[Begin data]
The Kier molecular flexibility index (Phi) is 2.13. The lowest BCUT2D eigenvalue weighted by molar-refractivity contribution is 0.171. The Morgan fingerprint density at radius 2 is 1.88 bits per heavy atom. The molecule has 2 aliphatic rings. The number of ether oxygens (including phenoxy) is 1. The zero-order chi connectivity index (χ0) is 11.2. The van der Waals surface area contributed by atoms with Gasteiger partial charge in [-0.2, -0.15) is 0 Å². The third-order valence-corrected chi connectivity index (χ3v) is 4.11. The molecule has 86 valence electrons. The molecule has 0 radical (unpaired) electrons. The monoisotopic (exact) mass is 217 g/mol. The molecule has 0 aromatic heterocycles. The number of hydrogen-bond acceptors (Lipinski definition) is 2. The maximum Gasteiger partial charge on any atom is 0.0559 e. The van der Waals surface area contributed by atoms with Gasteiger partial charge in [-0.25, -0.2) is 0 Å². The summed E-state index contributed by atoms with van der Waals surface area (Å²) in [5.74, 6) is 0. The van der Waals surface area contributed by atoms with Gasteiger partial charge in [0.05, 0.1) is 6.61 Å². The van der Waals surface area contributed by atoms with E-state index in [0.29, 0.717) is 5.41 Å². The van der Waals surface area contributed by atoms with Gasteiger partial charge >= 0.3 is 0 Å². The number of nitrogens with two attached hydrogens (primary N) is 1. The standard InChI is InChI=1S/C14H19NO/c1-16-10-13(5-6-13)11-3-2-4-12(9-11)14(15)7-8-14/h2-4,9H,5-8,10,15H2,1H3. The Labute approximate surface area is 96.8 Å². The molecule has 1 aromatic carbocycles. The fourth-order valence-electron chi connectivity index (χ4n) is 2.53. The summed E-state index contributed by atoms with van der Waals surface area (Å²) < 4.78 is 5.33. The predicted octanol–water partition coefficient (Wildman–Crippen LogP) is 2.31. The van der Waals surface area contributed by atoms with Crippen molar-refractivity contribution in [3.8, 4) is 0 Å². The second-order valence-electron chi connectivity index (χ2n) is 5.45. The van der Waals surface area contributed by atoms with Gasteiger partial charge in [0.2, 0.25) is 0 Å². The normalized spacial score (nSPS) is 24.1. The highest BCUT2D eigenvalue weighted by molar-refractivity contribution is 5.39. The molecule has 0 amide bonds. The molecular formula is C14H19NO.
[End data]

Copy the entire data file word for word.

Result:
The Kier molecular flexibility index (Phi) is 2.13. The lowest BCUT2D eigenvalue weighted by molar-refractivity contribution is 0.171. The Morgan fingerprint density at radius 2 is 1.88 bits per heavy atom. The molecule has 2 aliphatic rings. The number of ether oxygens (including phenoxy) is 1. The zero-order chi connectivity index (χ0) is 11.2. The van der Waals surface area contributed by atoms with Gasteiger partial charge in [-0.2, -0.15) is 0 Å². The third-order valence-corrected chi connectivity index (χ3v) is 4.11. The molecule has 86 valence electrons. The molecule has 0 radical (unpaired) electrons. The monoisotopic (exact) mass is 217 g/mol. The molecule has 0 aromatic heterocycles. The number of hydrogen-bond acceptors (Lipinski definition) is 2. The maximum Gasteiger partial charge on any atom is 0.0559 e. The van der Waals surface area contributed by atoms with Gasteiger partial charge in [-0.25, -0.2) is 0 Å². The summed E-state index contributed by atoms with van der Waals surface area (Å²) in [5.74, 6) is 0. The van der Waals surface area contributed by atoms with Gasteiger partial charge in [0.05, 0.1) is 6.61 Å². The van der Waals surface area contributed by atoms with E-state index in [0.29, 0.717) is 5.41 Å². The van der Waals surface area contributed by atoms with Gasteiger partial charge >= 0.3 is 0 Å². The number of nitrogens with two attached hydrogens (primary N) is 1. The standard InChI is InChI=1S/C14H19NO/c1-16-10-13(5-6-13)11-3-2-4-12(9-11)14(15)7-8-14/h2-4,9H,5-8,10,15H2,1H3. The Labute approximate surface area is 96.8 Å². The molecule has 1 aromatic carbocycles. The fourth-order valence-electron chi connectivity index (χ4n) is 2.53. The summed E-state index contributed by atoms with van der Waals surface area (Å²) < 4.78 is 5.33. The predicted octanol–water partition coefficient (Wildman–Crippen LogP) is 2.31. The van der Waals surface area contributed by atoms with Crippen molar-refractivity contribution in [3.8, 4) is 0 Å². The second-order valence-electron chi connectivity index (χ2n) is 5.45. The van der Waals surface area contributed by atoms with Gasteiger partial charge in [0.2, 0.25) is 0 Å². The normalized spacial score (nSPS) is 24.1. The highest BCUT2D eigenvalue weighted by molar-refractivity contribution is 5.39. The molecule has 0 amide bonds. The molecular formula is C14H19NO.